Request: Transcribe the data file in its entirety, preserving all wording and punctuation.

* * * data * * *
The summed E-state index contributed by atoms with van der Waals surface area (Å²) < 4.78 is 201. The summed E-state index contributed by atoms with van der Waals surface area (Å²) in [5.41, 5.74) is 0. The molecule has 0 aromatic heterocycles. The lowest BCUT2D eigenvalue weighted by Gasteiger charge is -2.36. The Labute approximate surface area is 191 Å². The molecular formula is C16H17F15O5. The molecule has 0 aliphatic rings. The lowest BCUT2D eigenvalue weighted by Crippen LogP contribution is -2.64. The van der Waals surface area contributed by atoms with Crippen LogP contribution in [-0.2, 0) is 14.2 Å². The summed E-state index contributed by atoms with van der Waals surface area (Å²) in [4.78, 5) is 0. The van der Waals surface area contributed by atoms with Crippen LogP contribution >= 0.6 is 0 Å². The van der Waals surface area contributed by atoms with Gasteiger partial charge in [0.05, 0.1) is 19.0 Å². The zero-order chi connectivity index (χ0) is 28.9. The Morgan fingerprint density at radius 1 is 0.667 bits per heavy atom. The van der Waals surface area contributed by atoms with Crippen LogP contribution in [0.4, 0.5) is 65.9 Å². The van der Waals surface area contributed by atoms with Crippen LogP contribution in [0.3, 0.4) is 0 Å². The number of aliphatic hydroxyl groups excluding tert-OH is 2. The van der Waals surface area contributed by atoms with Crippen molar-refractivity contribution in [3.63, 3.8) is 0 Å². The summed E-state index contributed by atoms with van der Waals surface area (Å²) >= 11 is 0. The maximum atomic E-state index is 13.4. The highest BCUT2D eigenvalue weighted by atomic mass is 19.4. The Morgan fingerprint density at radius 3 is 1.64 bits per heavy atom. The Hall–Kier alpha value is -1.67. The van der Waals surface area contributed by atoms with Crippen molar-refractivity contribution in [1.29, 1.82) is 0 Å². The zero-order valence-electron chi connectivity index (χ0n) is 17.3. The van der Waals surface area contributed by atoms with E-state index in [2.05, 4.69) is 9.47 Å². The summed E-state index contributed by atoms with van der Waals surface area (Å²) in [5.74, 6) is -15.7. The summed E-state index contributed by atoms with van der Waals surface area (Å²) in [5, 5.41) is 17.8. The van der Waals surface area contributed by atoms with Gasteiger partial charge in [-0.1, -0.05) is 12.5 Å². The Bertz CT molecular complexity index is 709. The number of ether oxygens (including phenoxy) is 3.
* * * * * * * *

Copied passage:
The summed E-state index contributed by atoms with van der Waals surface area (Å²) < 4.78 is 201. The summed E-state index contributed by atoms with van der Waals surface area (Å²) in [5.41, 5.74) is 0. The molecule has 0 aromatic heterocycles. The lowest BCUT2D eigenvalue weighted by Gasteiger charge is -2.36. The Labute approximate surface area is 191 Å². The molecular formula is C16H17F15O5. The molecule has 0 aliphatic rings. The lowest BCUT2D eigenvalue weighted by Crippen LogP contribution is -2.64. The van der Waals surface area contributed by atoms with Crippen LogP contribution in [-0.2, 0) is 14.2 Å². The summed E-state index contributed by atoms with van der Waals surface area (Å²) in [4.78, 5) is 0. The van der Waals surface area contributed by atoms with Crippen LogP contribution >= 0.6 is 0 Å². The van der Waals surface area contributed by atoms with Gasteiger partial charge in [0.05, 0.1) is 19.0 Å². The zero-order chi connectivity index (χ0) is 28.9. The Morgan fingerprint density at radius 1 is 0.667 bits per heavy atom. The van der Waals surface area contributed by atoms with Crippen LogP contribution in [0.4, 0.5) is 65.9 Å². The van der Waals surface area contributed by atoms with Crippen LogP contribution in [0.3, 0.4) is 0 Å². The number of aliphatic hydroxyl groups excluding tert-OH is 2. The van der Waals surface area contributed by atoms with Crippen molar-refractivity contribution in [3.63, 3.8) is 0 Å². The summed E-state index contributed by atoms with van der Waals surface area (Å²) >= 11 is 0. The maximum atomic E-state index is 13.4. The highest BCUT2D eigenvalue weighted by atomic mass is 19.4. The Morgan fingerprint density at radius 3 is 1.64 bits per heavy atom. The Hall–Kier alpha value is -1.67. The van der Waals surface area contributed by atoms with Crippen molar-refractivity contribution in [1.29, 1.82) is 0 Å². The zero-order valence-electron chi connectivity index (χ0n) is 17.3. The van der Waals surface area contributed by atoms with E-state index in [2.05, 4.69) is 9.47 Å². The summed E-state index contributed by atoms with van der Waals surface area (Å²) in [5.74, 6) is -15.7. The summed E-state index contributed by atoms with van der Waals surface area (Å²) in [5, 5.41) is 17.8. The van der Waals surface area contributed by atoms with Gasteiger partial charge in [-0.1, -0.05) is 12.5 Å². The Bertz CT molecular complexity index is 709. The number of ether oxygens (including phenoxy) is 3.